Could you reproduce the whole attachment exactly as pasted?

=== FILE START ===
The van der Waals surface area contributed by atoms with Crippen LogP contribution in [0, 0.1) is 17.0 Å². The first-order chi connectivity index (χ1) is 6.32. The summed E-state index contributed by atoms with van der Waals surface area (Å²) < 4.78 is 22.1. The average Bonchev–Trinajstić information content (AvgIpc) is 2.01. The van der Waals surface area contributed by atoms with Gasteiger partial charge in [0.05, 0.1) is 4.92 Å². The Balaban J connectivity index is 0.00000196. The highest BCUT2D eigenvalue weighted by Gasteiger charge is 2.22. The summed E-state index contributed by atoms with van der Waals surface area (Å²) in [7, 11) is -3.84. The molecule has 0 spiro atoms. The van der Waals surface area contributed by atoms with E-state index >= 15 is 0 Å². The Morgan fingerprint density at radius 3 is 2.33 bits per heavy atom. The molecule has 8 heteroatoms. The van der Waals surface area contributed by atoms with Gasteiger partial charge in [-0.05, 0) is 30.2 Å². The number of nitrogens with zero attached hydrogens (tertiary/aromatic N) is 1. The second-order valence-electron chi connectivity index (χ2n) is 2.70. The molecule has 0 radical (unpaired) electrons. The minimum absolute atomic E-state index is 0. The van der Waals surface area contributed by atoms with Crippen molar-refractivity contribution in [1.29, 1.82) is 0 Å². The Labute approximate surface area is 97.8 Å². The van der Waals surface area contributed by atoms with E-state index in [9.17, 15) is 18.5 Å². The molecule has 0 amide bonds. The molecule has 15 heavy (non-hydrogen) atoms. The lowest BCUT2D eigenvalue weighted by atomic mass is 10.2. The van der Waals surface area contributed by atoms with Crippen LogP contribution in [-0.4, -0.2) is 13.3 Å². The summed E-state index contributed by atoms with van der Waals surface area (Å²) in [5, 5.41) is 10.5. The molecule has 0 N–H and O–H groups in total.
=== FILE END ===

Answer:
The van der Waals surface area contributed by atoms with Crippen LogP contribution in [0, 0.1) is 17.0 Å². The first-order chi connectivity index (χ1) is 6.32. The summed E-state index contributed by atoms with van der Waals surface area (Å²) < 4.78 is 22.1. The average Bonchev–Trinajstić information content (AvgIpc) is 2.01. The van der Waals surface area contributed by atoms with Gasteiger partial charge in [0.05, 0.1) is 4.92 Å². The Balaban J connectivity index is 0.00000196. The highest BCUT2D eigenvalue weighted by Gasteiger charge is 2.22. The summed E-state index contributed by atoms with van der Waals surface area (Å²) in [7, 11) is -3.84. The molecule has 0 spiro atoms. The van der Waals surface area contributed by atoms with E-state index >= 15 is 0 Å². The Morgan fingerprint density at radius 3 is 2.33 bits per heavy atom. The molecule has 8 heteroatoms. The van der Waals surface area contributed by atoms with Gasteiger partial charge in [-0.05, 0) is 30.2 Å². The number of nitrogens with zero attached hydrogens (tertiary/aromatic N) is 1. The second-order valence-electron chi connectivity index (χ2n) is 2.70. The molecule has 0 radical (unpaired) electrons. The minimum absolute atomic E-state index is 0. The van der Waals surface area contributed by atoms with Crippen molar-refractivity contribution in [1.29, 1.82) is 0 Å². The Labute approximate surface area is 97.8 Å². The van der Waals surface area contributed by atoms with E-state index in [9.17, 15) is 18.5 Å². The molecule has 0 amide bonds. The molecule has 15 heavy (non-hydrogen) atoms. The lowest BCUT2D eigenvalue weighted by atomic mass is 10.2. The van der Waals surface area contributed by atoms with Crippen LogP contribution in [-0.4, -0.2) is 13.3 Å². The summed E-state index contributed by atoms with van der Waals surface area (Å²) in [5, 5.41) is 10.5. The molecule has 0 N–H and O–H groups in total.